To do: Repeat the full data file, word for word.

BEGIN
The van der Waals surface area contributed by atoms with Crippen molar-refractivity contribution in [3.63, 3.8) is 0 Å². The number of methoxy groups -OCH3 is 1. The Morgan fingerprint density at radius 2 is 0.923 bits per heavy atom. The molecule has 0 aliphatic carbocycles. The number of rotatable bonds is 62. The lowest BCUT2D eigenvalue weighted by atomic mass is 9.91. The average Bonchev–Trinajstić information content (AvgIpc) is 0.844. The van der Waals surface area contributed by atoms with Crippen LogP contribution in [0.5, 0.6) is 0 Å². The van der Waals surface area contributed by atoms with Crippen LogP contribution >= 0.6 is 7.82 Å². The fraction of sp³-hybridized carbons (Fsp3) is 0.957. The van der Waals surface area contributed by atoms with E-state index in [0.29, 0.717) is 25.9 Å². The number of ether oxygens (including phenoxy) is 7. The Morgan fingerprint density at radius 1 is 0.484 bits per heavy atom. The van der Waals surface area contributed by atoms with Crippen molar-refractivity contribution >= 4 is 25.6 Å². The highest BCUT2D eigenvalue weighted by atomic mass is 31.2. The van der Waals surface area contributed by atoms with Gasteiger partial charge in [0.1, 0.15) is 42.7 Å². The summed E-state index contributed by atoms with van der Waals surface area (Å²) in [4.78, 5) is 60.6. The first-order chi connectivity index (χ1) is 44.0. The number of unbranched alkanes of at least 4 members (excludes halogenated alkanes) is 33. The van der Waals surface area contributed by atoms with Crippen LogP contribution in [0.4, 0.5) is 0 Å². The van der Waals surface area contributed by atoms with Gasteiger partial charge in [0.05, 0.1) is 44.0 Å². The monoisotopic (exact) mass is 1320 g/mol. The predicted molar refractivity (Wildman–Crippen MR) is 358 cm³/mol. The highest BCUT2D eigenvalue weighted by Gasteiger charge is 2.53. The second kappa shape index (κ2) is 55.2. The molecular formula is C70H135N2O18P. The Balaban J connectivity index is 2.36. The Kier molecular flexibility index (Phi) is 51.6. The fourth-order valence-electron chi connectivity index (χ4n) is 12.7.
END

The van der Waals surface area contributed by atoms with Crippen molar-refractivity contribution in [3.63, 3.8) is 0 Å². The number of methoxy groups -OCH3 is 1. The Morgan fingerprint density at radius 2 is 0.923 bits per heavy atom. The molecule has 0 aliphatic carbocycles. The number of rotatable bonds is 62. The lowest BCUT2D eigenvalue weighted by atomic mass is 9.91. The average Bonchev–Trinajstić information content (AvgIpc) is 0.844. The van der Waals surface area contributed by atoms with Crippen LogP contribution in [0.5, 0.6) is 0 Å². The van der Waals surface area contributed by atoms with Crippen LogP contribution >= 0.6 is 7.82 Å². The fraction of sp³-hybridized carbons (Fsp3) is 0.957. The van der Waals surface area contributed by atoms with E-state index in [0.29, 0.717) is 25.9 Å². The number of ether oxygens (including phenoxy) is 7. The Morgan fingerprint density at radius 1 is 0.484 bits per heavy atom. The van der Waals surface area contributed by atoms with Crippen molar-refractivity contribution >= 4 is 25.6 Å². The highest BCUT2D eigenvalue weighted by atomic mass is 31.2. The van der Waals surface area contributed by atoms with Gasteiger partial charge in [0.1, 0.15) is 42.7 Å². The summed E-state index contributed by atoms with van der Waals surface area (Å²) in [4.78, 5) is 60.6. The first-order chi connectivity index (χ1) is 44.0. The number of unbranched alkanes of at least 4 members (excludes halogenated alkanes) is 33. The van der Waals surface area contributed by atoms with Crippen LogP contribution in [0.4, 0.5) is 0 Å². The van der Waals surface area contributed by atoms with Gasteiger partial charge in [0.05, 0.1) is 44.0 Å². The monoisotopic (exact) mass is 1320 g/mol. The predicted molar refractivity (Wildman–Crippen MR) is 358 cm³/mol. The highest BCUT2D eigenvalue weighted by Gasteiger charge is 2.53. The second kappa shape index (κ2) is 55.2. The molecular formula is C70H135N2O18P. The Balaban J connectivity index is 2.36. The Kier molecular flexibility index (Phi) is 51.6. The fourth-order valence-electron chi connectivity index (χ4n) is 12.7.